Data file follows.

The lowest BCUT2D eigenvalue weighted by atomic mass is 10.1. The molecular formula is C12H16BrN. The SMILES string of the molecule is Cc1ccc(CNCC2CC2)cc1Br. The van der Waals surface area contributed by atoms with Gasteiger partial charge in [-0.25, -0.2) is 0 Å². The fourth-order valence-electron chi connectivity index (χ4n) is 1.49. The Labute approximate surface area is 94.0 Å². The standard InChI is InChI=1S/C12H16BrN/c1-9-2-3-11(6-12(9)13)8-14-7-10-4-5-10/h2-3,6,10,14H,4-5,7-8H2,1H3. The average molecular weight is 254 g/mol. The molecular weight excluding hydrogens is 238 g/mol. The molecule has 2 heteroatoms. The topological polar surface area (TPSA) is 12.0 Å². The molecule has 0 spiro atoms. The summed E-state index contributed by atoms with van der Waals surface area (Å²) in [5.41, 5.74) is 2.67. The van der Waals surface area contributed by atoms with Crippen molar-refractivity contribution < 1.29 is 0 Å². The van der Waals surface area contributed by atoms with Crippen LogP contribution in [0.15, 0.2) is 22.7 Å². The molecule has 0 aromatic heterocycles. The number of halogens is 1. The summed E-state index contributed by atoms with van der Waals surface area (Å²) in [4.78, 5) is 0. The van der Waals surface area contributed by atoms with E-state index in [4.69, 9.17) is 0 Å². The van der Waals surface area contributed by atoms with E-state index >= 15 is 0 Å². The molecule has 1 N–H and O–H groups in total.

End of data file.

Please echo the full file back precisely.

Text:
The lowest BCUT2D eigenvalue weighted by atomic mass is 10.1. The molecular formula is C12H16BrN. The SMILES string of the molecule is Cc1ccc(CNCC2CC2)cc1Br. The van der Waals surface area contributed by atoms with Gasteiger partial charge in [-0.25, -0.2) is 0 Å². The fourth-order valence-electron chi connectivity index (χ4n) is 1.49. The Labute approximate surface area is 94.0 Å². The standard InChI is InChI=1S/C12H16BrN/c1-9-2-3-11(6-12(9)13)8-14-7-10-4-5-10/h2-3,6,10,14H,4-5,7-8H2,1H3. The average molecular weight is 254 g/mol. The molecular weight excluding hydrogens is 238 g/mol. The molecule has 2 heteroatoms. The topological polar surface area (TPSA) is 12.0 Å². The molecule has 0 spiro atoms. The summed E-state index contributed by atoms with van der Waals surface area (Å²) in [5.41, 5.74) is 2.67. The van der Waals surface area contributed by atoms with Crippen molar-refractivity contribution < 1.29 is 0 Å². The van der Waals surface area contributed by atoms with Crippen LogP contribution in [0.15, 0.2) is 22.7 Å². The molecule has 0 aromatic heterocycles. The number of halogens is 1. The summed E-state index contributed by atoms with van der Waals surface area (Å²) in [4.78, 5) is 0. The van der Waals surface area contributed by atoms with E-state index in [4.69, 9.17) is 0 Å². The van der Waals surface area contributed by atoms with E-state index >= 15 is 0 Å². The molecule has 1 N–H and O–H groups in total.